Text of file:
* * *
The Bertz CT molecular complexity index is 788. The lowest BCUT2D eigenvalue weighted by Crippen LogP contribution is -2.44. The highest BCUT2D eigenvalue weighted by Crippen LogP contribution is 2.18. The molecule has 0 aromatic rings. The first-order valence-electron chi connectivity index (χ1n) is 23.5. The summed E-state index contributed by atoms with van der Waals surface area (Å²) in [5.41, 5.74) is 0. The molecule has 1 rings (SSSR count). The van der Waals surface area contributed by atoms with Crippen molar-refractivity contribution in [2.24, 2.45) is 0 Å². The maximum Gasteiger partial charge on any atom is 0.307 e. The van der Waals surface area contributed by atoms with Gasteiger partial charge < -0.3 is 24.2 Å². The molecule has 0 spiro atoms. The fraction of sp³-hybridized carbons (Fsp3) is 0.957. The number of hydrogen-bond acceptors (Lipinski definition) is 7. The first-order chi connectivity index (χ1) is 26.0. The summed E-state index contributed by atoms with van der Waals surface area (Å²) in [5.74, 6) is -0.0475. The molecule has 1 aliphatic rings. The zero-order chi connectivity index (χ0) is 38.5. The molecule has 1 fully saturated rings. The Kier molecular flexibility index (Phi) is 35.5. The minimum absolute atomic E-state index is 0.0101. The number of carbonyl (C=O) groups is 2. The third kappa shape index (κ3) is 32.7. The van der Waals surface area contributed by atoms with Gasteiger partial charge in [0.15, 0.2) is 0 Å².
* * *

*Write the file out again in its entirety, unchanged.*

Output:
The Bertz CT molecular complexity index is 788. The lowest BCUT2D eigenvalue weighted by Crippen LogP contribution is -2.44. The highest BCUT2D eigenvalue weighted by Crippen LogP contribution is 2.18. The molecule has 0 aromatic rings. The first-order valence-electron chi connectivity index (χ1n) is 23.5. The summed E-state index contributed by atoms with van der Waals surface area (Å²) in [5.41, 5.74) is 0. The molecule has 1 rings (SSSR count). The van der Waals surface area contributed by atoms with Crippen molar-refractivity contribution in [2.24, 2.45) is 0 Å². The maximum Gasteiger partial charge on any atom is 0.307 e. The van der Waals surface area contributed by atoms with Gasteiger partial charge < -0.3 is 24.2 Å². The molecule has 0 spiro atoms. The fraction of sp³-hybridized carbons (Fsp3) is 0.957. The number of hydrogen-bond acceptors (Lipinski definition) is 7. The first-order chi connectivity index (χ1) is 26.0. The summed E-state index contributed by atoms with van der Waals surface area (Å²) in [5.74, 6) is -0.0475. The molecule has 1 aliphatic rings. The zero-order chi connectivity index (χ0) is 38.5. The molecule has 1 fully saturated rings. The Kier molecular flexibility index (Phi) is 35.5. The minimum absolute atomic E-state index is 0.0101. The number of carbonyl (C=O) groups is 2. The third kappa shape index (κ3) is 32.7. The van der Waals surface area contributed by atoms with Gasteiger partial charge in [0.15, 0.2) is 0 Å².